Impedance variation: 4-15 ohms (2805), 4-20 ohms (ESL-2905)
Frequency Response (useable): 33Hz-23kHz (2805), 28Hz-21kHz (ESL-2905)
That’s it. Everything else is the same bar weight and dimensions: 34.8kg vs 41.6kg and 1040x695x385mm (HWD) for the smaller speaker and 1430x695x385mm (HWD) for the taller, plus up to 55mm for the spikes. So, footprints are the same, but the height does make them more visually imposing. And, in black, they are rather monolithic. Take note of those specifications, though, as I will return to the differences.
Given that Quad could neither provide every customer with an SME-like room, nor justify shipping speakers weighing 200 or 300 or more kilos, all that could be emulated were improvements to rigidity. Most visible is a full-height strut running from the top of the speaker to the back of the base plate, shaped so as not to interfere with the rearward firing sound. The strut features tensioners so you can tighten the hold, and there’s a choice of substantial spikes or floor-friendly feet. Quad also supplies a pair of hefty, 8kg metal slab to fit under the plinth, as much for EU rules (no kidding – you have to ensure that a brat can’t tip over your speaker) as for adding mass for sonic purposes.
But nothing beyond the diaphragm itself has been left alone. As has been cited to the point of entering urban mythology, build quality, by virtue of moving production to China, has gone up. Price, of course, has gone down, and I’m sorry for all of those who still manufacture in the West, but it’s a fact of modern life, like hell at airports and reality TV.
From the bottom up, the base, which houses the electronics, is made of steel, with piano-lacquered trim. It features a sloped rear connection panel, with mains input and speaker terminals, with a neat, see-through dustcover. Attached to this are two extruded aluminium vertical rails, which hold the speaker assembly. The drivers are locked in place by a solid-steel top-brace, also capped with trim finished in black lacquer; the sides retain their natural metal colour for contrast. Protecting the elements are black grilles, and the look is finished with the Quad logo at the bass, illuminated a soft white. This can be dimmed or switched off if so desired, but I prefer knowing they’re connected to the mains and ready to rock.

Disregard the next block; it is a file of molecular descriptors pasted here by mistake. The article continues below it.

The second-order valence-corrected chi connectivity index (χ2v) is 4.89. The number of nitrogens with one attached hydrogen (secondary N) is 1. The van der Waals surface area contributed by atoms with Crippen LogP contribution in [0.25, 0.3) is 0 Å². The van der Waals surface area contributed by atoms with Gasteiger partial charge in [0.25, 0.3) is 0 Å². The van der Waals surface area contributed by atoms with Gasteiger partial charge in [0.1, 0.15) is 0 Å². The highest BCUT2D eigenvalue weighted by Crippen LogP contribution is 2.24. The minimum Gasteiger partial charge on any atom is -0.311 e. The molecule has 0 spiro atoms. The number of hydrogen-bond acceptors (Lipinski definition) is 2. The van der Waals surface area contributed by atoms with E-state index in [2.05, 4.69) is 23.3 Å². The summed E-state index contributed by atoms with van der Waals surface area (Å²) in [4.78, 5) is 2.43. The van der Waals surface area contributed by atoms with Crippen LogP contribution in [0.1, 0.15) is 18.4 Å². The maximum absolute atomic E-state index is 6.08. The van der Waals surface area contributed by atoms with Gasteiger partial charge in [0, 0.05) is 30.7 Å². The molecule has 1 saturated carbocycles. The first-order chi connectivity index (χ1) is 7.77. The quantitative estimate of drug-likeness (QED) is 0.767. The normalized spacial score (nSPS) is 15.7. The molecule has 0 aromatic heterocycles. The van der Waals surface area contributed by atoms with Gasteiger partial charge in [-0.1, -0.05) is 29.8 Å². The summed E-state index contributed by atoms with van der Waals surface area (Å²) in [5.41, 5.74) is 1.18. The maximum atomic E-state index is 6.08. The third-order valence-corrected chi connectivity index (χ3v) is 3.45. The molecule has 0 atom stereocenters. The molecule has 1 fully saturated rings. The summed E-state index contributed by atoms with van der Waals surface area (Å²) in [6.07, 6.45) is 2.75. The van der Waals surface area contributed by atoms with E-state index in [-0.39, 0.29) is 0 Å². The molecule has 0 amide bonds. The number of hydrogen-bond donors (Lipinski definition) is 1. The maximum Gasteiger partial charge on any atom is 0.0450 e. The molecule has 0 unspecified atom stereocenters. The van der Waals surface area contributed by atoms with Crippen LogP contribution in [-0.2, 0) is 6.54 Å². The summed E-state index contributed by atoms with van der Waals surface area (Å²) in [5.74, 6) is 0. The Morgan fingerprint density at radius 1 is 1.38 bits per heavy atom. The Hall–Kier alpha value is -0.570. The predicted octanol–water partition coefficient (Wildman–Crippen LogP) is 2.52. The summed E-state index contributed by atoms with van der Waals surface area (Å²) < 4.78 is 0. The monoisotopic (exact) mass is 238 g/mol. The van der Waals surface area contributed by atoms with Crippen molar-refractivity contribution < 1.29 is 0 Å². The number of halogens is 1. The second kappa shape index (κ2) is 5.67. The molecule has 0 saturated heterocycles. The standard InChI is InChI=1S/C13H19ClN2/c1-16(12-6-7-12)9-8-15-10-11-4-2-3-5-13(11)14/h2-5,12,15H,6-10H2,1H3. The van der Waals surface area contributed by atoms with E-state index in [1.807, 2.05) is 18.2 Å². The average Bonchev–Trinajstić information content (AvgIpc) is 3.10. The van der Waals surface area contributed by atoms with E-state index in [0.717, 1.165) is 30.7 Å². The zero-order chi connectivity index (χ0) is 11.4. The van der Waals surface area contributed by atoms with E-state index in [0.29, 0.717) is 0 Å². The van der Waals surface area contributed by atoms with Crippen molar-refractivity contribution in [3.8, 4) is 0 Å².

Set-up is straightforward, provided you have someone to help with their bulk. I did it on my own, but it’s a minor struggle. From cold, the Quads need mains charging for at least an hour, some would say a day. Burn-in period is harder to discuss because I don’t know how many hours the review pair had before reaching me. What I can say is that after three days left on, with a CD in repeat mode, they appear to have reached optimum burn-in. Warm-up is not an issue, because I leave them powered at all times.
Positioning was the trickiest part. Although relatively immune to proximity to the sidewalls, and well-known to need at least 2ft behind them, the ESL-2905s are incredibly sensitive to toe-in. Quad specifies 5-20 degrees, with a minimum of 2.5m between them measured at the inner edges. The latter seemed a bit draconian; I used them with only 1.6m between the inner edges and it satisfied Dave Patching.
Amplification? They like power, end of story, and they can take a bit of a hammering before the protection circuitry kicks in. I managed it only once, when playing Bad Company’s ‘Can’t Get Enough’ for my son. One side went silent. I lowered the volume control, and seconds later, the speaker was on again. While a 909 will drive the ESL-2905s, Quad purists might want to buy a pair of the forthcoming 909 monoblocks, which will have in excess of 200W each. Whatever else I might suggest, the McIntosh 2102 was a blissful match. Then again, ESLs and valves always seem to get along like Kate’n’Pete.
Bad analogy: Charles and Camilla.